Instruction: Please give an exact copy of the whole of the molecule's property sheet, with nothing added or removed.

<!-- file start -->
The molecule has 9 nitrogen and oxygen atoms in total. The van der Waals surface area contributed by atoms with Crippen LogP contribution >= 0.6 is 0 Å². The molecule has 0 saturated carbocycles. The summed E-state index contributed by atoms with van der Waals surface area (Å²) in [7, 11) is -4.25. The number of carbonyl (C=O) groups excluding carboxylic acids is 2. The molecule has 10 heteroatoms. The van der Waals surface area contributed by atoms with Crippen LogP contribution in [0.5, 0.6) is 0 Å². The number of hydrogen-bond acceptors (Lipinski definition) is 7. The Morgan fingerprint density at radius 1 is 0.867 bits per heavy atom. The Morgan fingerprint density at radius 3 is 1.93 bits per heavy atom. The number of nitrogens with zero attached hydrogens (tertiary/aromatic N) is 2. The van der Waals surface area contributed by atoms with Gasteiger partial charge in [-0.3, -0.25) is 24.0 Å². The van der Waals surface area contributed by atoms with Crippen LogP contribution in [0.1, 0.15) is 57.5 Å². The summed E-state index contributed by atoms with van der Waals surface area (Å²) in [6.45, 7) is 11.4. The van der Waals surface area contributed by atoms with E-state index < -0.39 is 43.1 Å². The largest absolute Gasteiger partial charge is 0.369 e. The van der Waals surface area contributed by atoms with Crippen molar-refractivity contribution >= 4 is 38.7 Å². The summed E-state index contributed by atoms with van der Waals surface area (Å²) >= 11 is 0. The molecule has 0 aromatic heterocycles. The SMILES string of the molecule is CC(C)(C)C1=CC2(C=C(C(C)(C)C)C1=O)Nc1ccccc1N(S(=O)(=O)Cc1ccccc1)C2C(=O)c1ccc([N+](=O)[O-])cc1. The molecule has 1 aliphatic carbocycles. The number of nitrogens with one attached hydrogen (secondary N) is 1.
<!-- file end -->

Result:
The molecule has 9 nitrogen and oxygen atoms in total. The van der Waals surface area contributed by atoms with Crippen LogP contribution >= 0.6 is 0 Å². The molecule has 0 saturated carbocycles. The summed E-state index contributed by atoms with van der Waals surface area (Å²) in [7, 11) is -4.25. The number of carbonyl (C=O) groups excluding carboxylic acids is 2. The molecule has 10 heteroatoms. The van der Waals surface area contributed by atoms with Crippen LogP contribution in [0.5, 0.6) is 0 Å². The number of hydrogen-bond acceptors (Lipinski definition) is 7. The Morgan fingerprint density at radius 1 is 0.867 bits per heavy atom. The Morgan fingerprint density at radius 3 is 1.93 bits per heavy atom. The number of nitrogens with zero attached hydrogens (tertiary/aromatic N) is 2. The van der Waals surface area contributed by atoms with Gasteiger partial charge in [-0.3, -0.25) is 24.0 Å². The van der Waals surface area contributed by atoms with Crippen LogP contribution in [0.1, 0.15) is 57.5 Å². The summed E-state index contributed by atoms with van der Waals surface area (Å²) in [6.45, 7) is 11.4. The van der Waals surface area contributed by atoms with E-state index < -0.39 is 43.1 Å². The largest absolute Gasteiger partial charge is 0.369 e. The van der Waals surface area contributed by atoms with Crippen molar-refractivity contribution >= 4 is 38.7 Å². The summed E-state index contributed by atoms with van der Waals surface area (Å²) >= 11 is 0. The molecule has 0 aromatic heterocycles. The SMILES string of the molecule is CC(C)(C)C1=CC2(C=C(C(C)(C)C)C1=O)Nc1ccccc1N(S(=O)(=O)Cc1ccccc1)C2C(=O)c1ccc([N+](=O)[O-])cc1. The molecule has 1 aliphatic carbocycles. The number of nitrogens with one attached hydrogen (secondary N) is 1.